If you want to make Python run faster on the same hardware, you have two basic options, each with a drawback:
- You can create a replacement for the default runtime used by the language (the CPython implementation)—a major undertaking, but the result would be a drop-in replacement for CPython.
- You can rewrite existing Python code to take advantage of certain speed optimisations, which means more work for the programmer but doesn’t require changes in the runtime.
Here are six ways the bar on Python performance is being raised. Each uses one of these two approaches, or a combination of the two:
Among the candidates for a drop-in replacement for CPython, PyPy is easily the most visible (Quora, for instance, uses it in production). It also stands the best chance of becoming the default, as it’s highly compatible with existing Python code.
Another long-standing drawback was that PyPy didn’t integrate well with common libraries used to accelerate Python performance, such as NumPy. However, recent releases go a long way towards addressing this problem.
PyPy still has other limitations. It’s best for long-running programs like servers, rather than one-and-done scripts, as its performance benefits don’t really register until after some warmup time. And its executable has a much larger footprint than CPython.
The Pyston project, originally created by Dropbox but since relaunched and rewritten, also uses a JIT to speed up Python. Its original incarnation used the LLVM compiler infrastructure to do this, but the rewrite dropped LLVM in favour of a hand-rolled assembler with much lower overhead.
The rewrite also uses CPython code as the basis for the project, so it’s far more compatible out-of-the-box with conventional Python. Pyston’s speedups are not very dramatic yet - about 20 per cent faster, on average - but the project is still very much in its infancy.
Rather than replace the Python runtime, some teams are doing away with a Python runtime entirely and seeking ways to transpile Python code to languages that run natively at high speed. Case in point: Nuitka, which converts Python to C++ code—and can automatically pack up all of the files needed from the CPython runtime to boot.
Long-term plans for Nuitka include allowing Nuitka-compiled Python to interface directly with C code, allowing for even greater speed.
Cython (C extensions for Python) is a superset of Python, a version of the language that compiles to C and interfaces with C/C++ code. It’s one way to write C extensions for Python, which wrap C or C++ code and give it an easy Python interface.
But Cython can also be used to incrementally accelerate Python functions, chiefly ones that perform math. The downside is that Cython uses its own peculiar syntax to work its magic, so porting existing code isn’t totally automatic.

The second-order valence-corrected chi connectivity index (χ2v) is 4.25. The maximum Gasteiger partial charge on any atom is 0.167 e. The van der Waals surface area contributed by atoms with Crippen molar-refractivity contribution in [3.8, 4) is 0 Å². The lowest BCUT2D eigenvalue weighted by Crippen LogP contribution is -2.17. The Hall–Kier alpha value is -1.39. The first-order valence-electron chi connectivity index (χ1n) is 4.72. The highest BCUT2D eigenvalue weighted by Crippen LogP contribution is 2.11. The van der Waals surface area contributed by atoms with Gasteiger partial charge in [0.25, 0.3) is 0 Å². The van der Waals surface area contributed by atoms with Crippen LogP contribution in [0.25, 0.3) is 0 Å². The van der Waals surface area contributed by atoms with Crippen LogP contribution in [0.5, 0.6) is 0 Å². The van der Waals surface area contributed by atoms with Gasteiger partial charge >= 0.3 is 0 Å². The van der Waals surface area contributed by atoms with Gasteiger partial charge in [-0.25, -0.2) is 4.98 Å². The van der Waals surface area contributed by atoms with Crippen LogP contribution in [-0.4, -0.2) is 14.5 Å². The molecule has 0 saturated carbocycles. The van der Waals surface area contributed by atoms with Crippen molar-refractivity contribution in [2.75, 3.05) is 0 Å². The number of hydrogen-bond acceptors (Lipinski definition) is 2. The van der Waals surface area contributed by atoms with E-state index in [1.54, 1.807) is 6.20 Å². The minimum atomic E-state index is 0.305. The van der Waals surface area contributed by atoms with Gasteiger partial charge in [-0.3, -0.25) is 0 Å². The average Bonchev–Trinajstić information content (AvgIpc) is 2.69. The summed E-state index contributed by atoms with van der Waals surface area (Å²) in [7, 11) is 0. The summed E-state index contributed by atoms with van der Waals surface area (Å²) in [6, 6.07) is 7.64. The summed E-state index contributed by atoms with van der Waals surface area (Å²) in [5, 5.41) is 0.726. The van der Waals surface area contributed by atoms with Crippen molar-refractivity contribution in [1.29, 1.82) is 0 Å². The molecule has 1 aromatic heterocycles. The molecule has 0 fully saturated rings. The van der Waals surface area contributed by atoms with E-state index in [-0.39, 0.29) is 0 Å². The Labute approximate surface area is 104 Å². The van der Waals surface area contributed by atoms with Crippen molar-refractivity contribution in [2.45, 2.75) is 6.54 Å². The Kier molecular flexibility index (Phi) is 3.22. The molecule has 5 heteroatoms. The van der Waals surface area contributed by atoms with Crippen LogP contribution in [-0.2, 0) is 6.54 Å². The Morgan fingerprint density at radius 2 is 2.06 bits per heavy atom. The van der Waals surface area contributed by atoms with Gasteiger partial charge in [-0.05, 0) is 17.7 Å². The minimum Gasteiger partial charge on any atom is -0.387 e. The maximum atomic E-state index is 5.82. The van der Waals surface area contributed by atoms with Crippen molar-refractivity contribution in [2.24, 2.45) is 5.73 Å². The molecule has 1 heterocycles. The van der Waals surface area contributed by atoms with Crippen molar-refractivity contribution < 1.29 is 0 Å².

That said, Cython provides several advantages for the sake of speed not available in vanilla Python, among them variable typing à la C itself. A number of scientific packages for Python, such as Scikit-learn, draw on Cython features like this to keep operations lean and fast.
Numba combines two of the previous approaches. Like Cython, it speeds up the parts of the language that most need it (typically CPU-bound math); like PyPy and Pyston, it uses JIT compilation. Functions compiled with Numba can be specified with a decorator, and Numba works hand-in-hand with NumPy to accelerate the functions found. In fact, Numba works best with libraries it is already familiar with, like NumPy.
The typed_python project, a nascent effort supported by A Priori Investments, takes a different approach from any of the above. It provides a collection of strongly typed data structures for Python that are restricted in the types they can hold.
For instance, one could create a list that only accepts integers. With this, one can then generate highly optimised code that runs faster and takes advantage of processor parallelism where possible. One can write the majority of the program in conventional Python, then use typed_python within a specific function to speed up its operations. This is akin to how Cython can be used to selectively speed up the parts of an application that can be a bottleneck.
Python creator Guido van Rossum is adamant that many of Python’s performance issues can be traced to improper use of the language. CPU-heavy processing, for instance, can be hastened through a few methods touched on here — using NumPy (for math), using the multiprocessing extensions, or making calls to external C code and thus avoiding the Global Interpreter Lock (GIL), the root of Python’s slowness.
But since there’s no viable replacement yet for the GIL in Python, it falls to others to come up with short-term solutions—and maybe long-term ones, too.